IIM cover art


2002’s the Invincible Iron Man (IIM for abbreviation purposes here on out) from developer Torus Games and publisher Activision is not the first game to bill Iron Man as a title character, that honor would go to 1995’s Iron Man and X-O Manowar in Heavy Metal from Acclaim (coming soon…). It is however the first game for the character to receive solo billing, and is probably to date the best game that stars Iron Man.

The premise of the game is simple: Tony Stark’s armory is hacked and so Tony suits up to try to figure out the culprit of his stolen Iron Man armor technology. The game’s story is not its strong point, but it exists to set up the adventure and villains you’ll eventually face and in that light it succeeds at what it needs to do.

IIM ss1

IIM is a side-scrolling action game that does an excellent job at emulating the classic 16-Bit Mega Man X titles from Capcom. No, that doesn’t mean that you’re given the choice to tackle foes and collect their weaponry from a stage select(though that would be a pretty cool game), what it means is that Iron Man controls nearly identically to that character in movement. The controls are really tight and precise, allowing you to jump, shoot, charge and dash with the greatest of ease. While the controls are great, you pretty see everything the game has to offer in Level Two when you receive the power up that allows you to use the Uni-Beam.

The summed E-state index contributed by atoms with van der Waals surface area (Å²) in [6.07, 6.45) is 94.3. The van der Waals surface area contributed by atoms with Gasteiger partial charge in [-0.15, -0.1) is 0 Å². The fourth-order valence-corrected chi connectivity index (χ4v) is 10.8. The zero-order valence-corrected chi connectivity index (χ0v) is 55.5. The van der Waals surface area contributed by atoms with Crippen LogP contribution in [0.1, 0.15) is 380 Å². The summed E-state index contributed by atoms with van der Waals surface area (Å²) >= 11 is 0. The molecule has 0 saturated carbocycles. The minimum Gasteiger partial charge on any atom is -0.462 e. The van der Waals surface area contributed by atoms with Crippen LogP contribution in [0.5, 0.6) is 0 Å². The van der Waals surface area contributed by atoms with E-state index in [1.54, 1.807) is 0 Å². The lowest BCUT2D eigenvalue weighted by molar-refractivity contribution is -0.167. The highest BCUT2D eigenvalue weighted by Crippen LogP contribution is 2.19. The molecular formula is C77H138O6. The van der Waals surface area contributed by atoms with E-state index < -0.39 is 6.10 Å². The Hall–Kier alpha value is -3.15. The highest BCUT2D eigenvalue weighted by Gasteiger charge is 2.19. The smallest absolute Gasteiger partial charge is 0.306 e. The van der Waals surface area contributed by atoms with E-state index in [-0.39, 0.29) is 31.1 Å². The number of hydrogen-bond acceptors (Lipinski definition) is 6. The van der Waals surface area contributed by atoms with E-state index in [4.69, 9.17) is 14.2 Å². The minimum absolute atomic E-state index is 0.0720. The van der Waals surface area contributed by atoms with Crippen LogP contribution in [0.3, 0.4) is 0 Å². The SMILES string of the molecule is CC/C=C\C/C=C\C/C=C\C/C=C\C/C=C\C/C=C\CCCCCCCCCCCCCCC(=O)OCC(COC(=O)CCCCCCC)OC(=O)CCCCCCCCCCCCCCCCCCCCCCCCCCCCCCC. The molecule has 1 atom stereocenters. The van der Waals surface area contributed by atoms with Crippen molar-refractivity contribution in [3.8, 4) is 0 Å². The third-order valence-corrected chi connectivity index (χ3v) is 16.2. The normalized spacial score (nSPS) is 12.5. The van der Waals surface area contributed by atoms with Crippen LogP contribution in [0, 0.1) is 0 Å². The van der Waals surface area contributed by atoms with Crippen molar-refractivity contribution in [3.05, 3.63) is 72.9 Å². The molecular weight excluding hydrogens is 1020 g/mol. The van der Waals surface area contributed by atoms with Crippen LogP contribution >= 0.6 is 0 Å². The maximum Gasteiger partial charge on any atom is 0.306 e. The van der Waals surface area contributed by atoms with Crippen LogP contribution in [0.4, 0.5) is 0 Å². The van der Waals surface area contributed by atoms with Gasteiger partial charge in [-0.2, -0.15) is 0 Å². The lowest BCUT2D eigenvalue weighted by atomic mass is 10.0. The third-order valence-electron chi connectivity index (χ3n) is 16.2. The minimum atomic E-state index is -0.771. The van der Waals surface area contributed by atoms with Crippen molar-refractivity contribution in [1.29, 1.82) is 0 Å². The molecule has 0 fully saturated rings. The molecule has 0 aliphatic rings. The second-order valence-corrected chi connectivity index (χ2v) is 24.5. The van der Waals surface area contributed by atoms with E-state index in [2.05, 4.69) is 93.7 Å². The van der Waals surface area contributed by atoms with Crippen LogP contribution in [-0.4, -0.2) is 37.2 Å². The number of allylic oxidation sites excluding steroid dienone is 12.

The big problem with the IIM is that for such a fun game to play, there’s just not that much of it. For the purpose of this review I replayed the game and it took me as little as an hour and a half to finish the game. The game has ten levels, two of which are boss fights. Throughout the ten stages you’ll fight bosses from Iron Man’s rogue gallery including Morgan Stark, Blizzard (whom you fight twice) and Crimson Dynamo who is the final boss. There’s no real collectible or replay incentive once the game is finished, which is a shame as that would provide some much-needed replay value.

IIM ss2

IIM has an unfortunate lack of variety when it comes to environments in the short adventure. The first two levels are in a waterfront warehouse area, then a jungle, a snowy mountain side and a factory assembly area. What the game lacks in scenery, it makes up with in character animations. Iron Man and the enemies he encounter have nice clean animations and are very pleasant to look out in action and just being stationary. This helps to distract from the fact that there’s really only 4 types of stages in the game.

It sounds like I’m being a little bit hard on IIM, but I really love this game and just lament the fact that there’s not much of it. It was a pleasure to pick up and play again for this review and is well worth the $25 or so dollars it goes for on auction sites like eBay. For fans of Iron Man, this is a great game and a lost gem in the GBA library.


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